The United States International Trade Commission (USITC) today determined that a U.S. industry is materially injured by reason of imports of softwood lumber from Canada that the U.S. Department of Commerce (Commerce) has determined are subsidized and sold in the United States at less than fair value (LTFV).
Chairman Rhonda K. Schmidtlein, Vice Chairman David S. Johanson, and Commissioners Irving A. Williamson and Meredith M. Broadbent voted in the affirmative.
As a result of the USITC’s affirmative determinations, Commerce will issue antidumping and countervailing duty orders on imports of this product from Canada.
The Commission also made a negative finding concerning critical circumstances with regard to LTFV imports of this product. As a result, imports of softwood lumber from Canada will not be subject to retroactive antidumping duties.
The Commission’s public report Softwood Lumber from Canada (Investigation Nos. 701-TA-566 and 731-TA-1342 (Final), USITC Publication 4749, December 2017) will contain the views of the Commission and information developed during the investigations.
The report will be available by January 12, 2018; when available, it may be accessed on the USITC website at: http://pubapps.usitc.gov/applications/publogs/qry_publication_loglist.asp.
Product Description: Softwood lumber, siding, flooring and certain other coniferous wood (“softwood lumber products”), including: 1. Coniferous wood, sawn, or chipped lengthwise, sliced or peeled, whether or not planed, whether or not sanded, or whether or not finger-jointed, of an actual thickness exceeding six millimeters; 2. Coniferous wood siding, flooring, and other coniferous wood (other than moldings and dowel rods), including strips and friezes for parquet flooring, that is continuously shaped (including, but not limited to, tongued, grooved, rebated, chamfered, V-jointed, beaded, molded, rounded) along any of its edges, ends, or faces, whether or not planed, whether or not sanded, or whether or not end-jointed; 3. Coniferous drilled and notched lumber and angle cut lumber; 4. Coniferous lumber stacked on edge and fastened together with nails, whether or not with plywood sheathing; 5. Components or parts of semi-finished or unassembled finished products made from subject merchandise that would otherwise meet the definition above.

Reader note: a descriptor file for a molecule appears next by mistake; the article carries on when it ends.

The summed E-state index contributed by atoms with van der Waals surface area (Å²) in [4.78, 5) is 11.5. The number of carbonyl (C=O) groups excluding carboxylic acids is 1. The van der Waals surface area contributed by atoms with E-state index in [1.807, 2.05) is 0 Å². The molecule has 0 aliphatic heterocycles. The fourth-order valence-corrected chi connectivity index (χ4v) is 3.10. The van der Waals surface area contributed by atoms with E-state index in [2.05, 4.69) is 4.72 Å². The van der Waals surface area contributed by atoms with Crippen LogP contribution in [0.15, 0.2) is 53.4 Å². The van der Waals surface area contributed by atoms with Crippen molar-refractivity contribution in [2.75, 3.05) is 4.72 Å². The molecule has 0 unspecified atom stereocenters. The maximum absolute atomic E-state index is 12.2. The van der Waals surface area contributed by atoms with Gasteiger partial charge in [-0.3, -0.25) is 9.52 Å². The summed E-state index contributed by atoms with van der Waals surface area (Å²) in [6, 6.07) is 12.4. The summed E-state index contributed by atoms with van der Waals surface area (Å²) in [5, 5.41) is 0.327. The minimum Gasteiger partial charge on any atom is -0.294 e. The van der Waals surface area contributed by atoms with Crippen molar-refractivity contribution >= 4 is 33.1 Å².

Status of Proceedings:
1. Type of investigation: Final phase antidumping duty and countervailing duty investigations.
2. Petitioners: Committee Overseeing Action for Lumber International Trade Investigations or Negotiations (COALITION), an ad hoc association of 13 U.S. companies and associations.
3. USITC Institution Date: Friday, November 25, 2016.
4. USITC Hearing Date: Tuesday, September 12, 2017.
5. USITC Vote Date: Thursday, December 07, 2017.
6. USITC Notification to Commerce Date: Friday, December 22, 2017.
U.S. Industry in 2016:
1. Number of U.S. producers: Many producers, 49 responding firms accounted for 59 percent of production.
2. Location of producers’ plants: Alabama, Arkansas, California, Florida, Georgia, Idaho, Louisiana, Maine, Michigan, Minnesota, Mississippi, Montana, New Hampshire, North Carolina, Oregon, South Carolina, Texas, Washington, and Wisconsin. Smaller producers may be located in additional states.
3. Production and related workers: 18,361.
4. U.S. producers’ U.S. shipments: $11.5 billion.
5. Apparent U.S. consumption: $17.9 billion.
6. Ratio of subject imports to apparent U.S. consumption: 32.2 percent.
U.S. Imports in 2016:
1. Subject imports: $5.8 billion.
2. Nonsubject imports: $684.3 million.
3. Leading import source: Canada.